Monday, October 05, 2009

Proper Endings

Fret not, true believer, this is not my final post. Rather, we're concerned here with the manuscript and properly ending a story of the fantastic and (potentially) absurd. You'll see what I mean.

I finished Iain Banks' novel Excession -barely. It was a lot of work getting to that last page! Not because of length (500 pages) or lack of interest, but due to a payoff deficit: everything so painstakingly established in the first half went absolutely nowhere in the second. The major threat was not explained, and the B-plot turned out to be a rather maudlin romance. Here's a rough breakdown:

At page 200, we've met the central characters and the milieu is firmly established as a sprawling space epic with spaceships who communicate via chat rooms (the book was published in the mid-nineties);

by 300 the tendrils of a plot have become apparent and things have started happening;

then we hit 400...

I almost didn't get there. In the intervening pages from three hundred onward we are lavished with a glut of character backstory. At first I didn't entirely understand why this information was put on hold for so long; this was before I knew the stories and how unremarkable they were. The turning point for the romance was startling and could have huge impact, if it wasn't summarily revealed and resolved in a matter of three pages. Hmm and hmph! Given that this happened at page 373 rather than 73 meant that my expectations for dynamic character motivation were piqued out of all proportion; in the midst of so many amazing and provocative ideas (the author is a factory of neat concepts), it was disappointing to find that at the heart of them was a workmanlike love story.

I could have forgiven that and carried on in the spirit of l'amour fou, truly. But then, Banks had to go and insult me, his loyal reader, by dragging out to excruciating length the next logical plot development. Was he lingering in fine detail because the development was going to be another razzle-dazzle display of imagination? Would he reveal new dimensions of passionate love in a far-flung future?


On top of this, the main plot thread involving the potential destruction of the universe and all we hold dear in life, love, and pinball was wrapped up incoherently. I was more confused on the last page than when we first began, which one can only hope and pray was not the author's intention.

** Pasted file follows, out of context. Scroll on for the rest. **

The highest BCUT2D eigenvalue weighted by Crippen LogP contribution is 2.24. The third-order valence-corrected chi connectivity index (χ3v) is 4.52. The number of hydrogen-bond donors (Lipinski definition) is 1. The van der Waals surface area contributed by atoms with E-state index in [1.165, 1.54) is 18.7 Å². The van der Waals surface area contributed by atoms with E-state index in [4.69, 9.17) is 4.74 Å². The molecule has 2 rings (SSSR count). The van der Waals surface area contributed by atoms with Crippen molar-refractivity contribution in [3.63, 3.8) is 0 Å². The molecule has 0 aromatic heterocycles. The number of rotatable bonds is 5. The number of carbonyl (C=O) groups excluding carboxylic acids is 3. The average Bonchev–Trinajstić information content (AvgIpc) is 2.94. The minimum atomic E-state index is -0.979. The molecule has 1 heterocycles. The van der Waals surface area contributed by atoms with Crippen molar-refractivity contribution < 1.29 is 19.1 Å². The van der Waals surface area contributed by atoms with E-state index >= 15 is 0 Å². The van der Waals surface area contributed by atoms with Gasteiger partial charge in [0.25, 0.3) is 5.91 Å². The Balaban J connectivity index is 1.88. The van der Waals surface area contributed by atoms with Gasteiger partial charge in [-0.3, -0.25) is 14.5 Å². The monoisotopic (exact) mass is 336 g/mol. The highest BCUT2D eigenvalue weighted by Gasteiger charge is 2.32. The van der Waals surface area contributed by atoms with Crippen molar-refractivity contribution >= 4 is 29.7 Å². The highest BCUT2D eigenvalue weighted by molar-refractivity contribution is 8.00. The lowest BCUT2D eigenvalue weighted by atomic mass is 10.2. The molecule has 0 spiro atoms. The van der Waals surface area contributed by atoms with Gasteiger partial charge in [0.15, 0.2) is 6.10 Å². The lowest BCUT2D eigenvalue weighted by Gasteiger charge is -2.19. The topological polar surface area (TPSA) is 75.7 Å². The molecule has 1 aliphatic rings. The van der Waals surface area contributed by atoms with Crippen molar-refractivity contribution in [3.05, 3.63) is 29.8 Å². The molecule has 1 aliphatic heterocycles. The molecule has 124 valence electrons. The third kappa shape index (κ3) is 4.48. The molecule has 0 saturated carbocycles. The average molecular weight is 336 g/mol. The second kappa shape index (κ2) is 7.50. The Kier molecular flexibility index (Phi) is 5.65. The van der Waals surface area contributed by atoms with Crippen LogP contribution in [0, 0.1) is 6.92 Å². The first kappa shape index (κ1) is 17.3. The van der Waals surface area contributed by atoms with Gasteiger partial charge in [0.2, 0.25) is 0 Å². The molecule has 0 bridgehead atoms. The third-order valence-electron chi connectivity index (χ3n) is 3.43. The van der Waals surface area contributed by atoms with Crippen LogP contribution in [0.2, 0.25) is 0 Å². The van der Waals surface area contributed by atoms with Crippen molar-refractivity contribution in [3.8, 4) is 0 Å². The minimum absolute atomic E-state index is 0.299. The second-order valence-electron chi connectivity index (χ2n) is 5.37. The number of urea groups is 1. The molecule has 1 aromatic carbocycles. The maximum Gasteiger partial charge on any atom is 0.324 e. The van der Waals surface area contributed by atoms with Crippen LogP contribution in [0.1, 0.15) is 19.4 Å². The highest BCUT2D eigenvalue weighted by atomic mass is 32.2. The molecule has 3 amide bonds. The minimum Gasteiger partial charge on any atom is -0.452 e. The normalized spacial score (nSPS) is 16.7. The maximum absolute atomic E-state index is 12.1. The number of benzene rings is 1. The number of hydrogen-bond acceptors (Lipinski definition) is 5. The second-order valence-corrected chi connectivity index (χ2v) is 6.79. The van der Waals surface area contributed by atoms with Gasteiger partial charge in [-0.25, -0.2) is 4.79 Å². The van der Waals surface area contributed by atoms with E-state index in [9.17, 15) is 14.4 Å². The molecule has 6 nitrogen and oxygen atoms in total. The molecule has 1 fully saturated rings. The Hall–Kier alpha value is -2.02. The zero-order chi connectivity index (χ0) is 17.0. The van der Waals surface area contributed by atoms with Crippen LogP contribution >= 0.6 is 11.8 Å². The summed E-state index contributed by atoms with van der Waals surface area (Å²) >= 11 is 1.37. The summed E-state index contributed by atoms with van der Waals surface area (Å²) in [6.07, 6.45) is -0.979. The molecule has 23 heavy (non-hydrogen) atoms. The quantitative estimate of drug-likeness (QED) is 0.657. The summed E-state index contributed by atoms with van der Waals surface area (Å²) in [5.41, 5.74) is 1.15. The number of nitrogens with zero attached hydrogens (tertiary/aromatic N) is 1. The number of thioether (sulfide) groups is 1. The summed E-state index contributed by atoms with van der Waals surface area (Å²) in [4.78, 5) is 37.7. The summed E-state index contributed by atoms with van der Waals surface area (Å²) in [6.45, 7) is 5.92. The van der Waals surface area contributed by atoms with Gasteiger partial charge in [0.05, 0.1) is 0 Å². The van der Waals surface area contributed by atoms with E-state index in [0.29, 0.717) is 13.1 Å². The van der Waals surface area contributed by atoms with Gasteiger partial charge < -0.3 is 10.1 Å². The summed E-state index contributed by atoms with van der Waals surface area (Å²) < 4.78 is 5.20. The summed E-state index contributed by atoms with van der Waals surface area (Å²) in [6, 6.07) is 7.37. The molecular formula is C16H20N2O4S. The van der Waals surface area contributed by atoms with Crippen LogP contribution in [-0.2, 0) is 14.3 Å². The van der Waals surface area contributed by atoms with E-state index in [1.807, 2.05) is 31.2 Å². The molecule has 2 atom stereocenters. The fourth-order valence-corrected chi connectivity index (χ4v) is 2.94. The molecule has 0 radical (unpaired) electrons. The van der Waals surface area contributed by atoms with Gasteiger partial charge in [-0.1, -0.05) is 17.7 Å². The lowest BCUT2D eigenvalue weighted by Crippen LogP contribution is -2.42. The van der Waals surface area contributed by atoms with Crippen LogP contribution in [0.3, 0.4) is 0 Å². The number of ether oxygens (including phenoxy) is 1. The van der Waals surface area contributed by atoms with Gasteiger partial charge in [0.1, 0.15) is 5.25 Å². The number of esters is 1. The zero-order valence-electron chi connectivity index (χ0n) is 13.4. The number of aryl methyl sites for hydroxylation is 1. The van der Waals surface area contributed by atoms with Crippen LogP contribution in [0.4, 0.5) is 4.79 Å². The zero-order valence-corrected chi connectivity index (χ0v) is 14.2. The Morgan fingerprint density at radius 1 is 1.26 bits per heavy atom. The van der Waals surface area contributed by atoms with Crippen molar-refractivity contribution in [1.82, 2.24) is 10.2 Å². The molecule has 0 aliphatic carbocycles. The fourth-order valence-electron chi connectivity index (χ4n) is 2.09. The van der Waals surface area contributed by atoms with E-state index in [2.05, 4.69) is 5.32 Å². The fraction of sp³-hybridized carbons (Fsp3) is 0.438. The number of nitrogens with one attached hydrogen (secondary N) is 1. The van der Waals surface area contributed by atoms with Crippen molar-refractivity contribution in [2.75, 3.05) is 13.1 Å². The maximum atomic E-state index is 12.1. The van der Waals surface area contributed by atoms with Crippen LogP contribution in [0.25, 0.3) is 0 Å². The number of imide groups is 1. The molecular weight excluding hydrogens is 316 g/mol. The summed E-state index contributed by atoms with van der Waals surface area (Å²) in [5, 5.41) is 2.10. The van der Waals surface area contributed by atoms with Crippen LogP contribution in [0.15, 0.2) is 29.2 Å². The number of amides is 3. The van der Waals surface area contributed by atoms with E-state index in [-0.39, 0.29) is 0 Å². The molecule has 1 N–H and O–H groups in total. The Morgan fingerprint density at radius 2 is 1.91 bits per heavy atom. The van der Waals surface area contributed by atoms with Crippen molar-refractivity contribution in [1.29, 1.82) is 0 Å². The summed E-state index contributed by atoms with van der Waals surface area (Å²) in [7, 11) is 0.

The moral of the tale? Love, invented a couple thousand years ago, is resolutely the same in a couple more millenia, and danger from beyond the edge of time and space will stymie all who behold it, not least prognosticative authors from Glasgow. Seriously, shouldn't there be some substance to future predictions? Am I too insufficient a geek be less than satisfied by a couple dozen gee-whiz ideas that constellate around a pedestrian, bewildering story?

Here's the thing: if you want to build a novel around cool ideas, do it elegantly. Don't bother pretending human love is at stake, when the love described is pedestrian at best, fictional at worst. I'm not so postmodern that I want my space opera to be about stuff that's fake.

The ending of my manuscript is regularly in mind whilst reading -why not? It's on my mind the rest of the time, too. Fear is a motivator; fear that it will be incomprehensible or come screeching to a halt with nothing more accomplished than a silly excursion into Halfbakedville. And though I'm not published, I know that the threat must be viable. This was driven home yet again at the end of Banks' novel, when I tasted anew the curious taste of defeat (it resembles peach yogurt). A talented, prolific writer who threw everything he had on the table but failed to make a good meal of it. If it could happen to Banks, why not a neophyte like me?

This is why I type out this review with heavy fingers, because it has refreshed that fear. Could it be that readers won't tremble and feel the angst of my platypus whisperer from Galtron-IX who promises to extinguish all hair dryers in the known quadrants of Robot Haven Zabulor? The impending triumph of evil is obvious, how could they not?

1 comment:

E. said...

Have no fear. Because I, your loyal and hideously honest beta reader, will send it back to you (and back and back and back if need be) until it is good.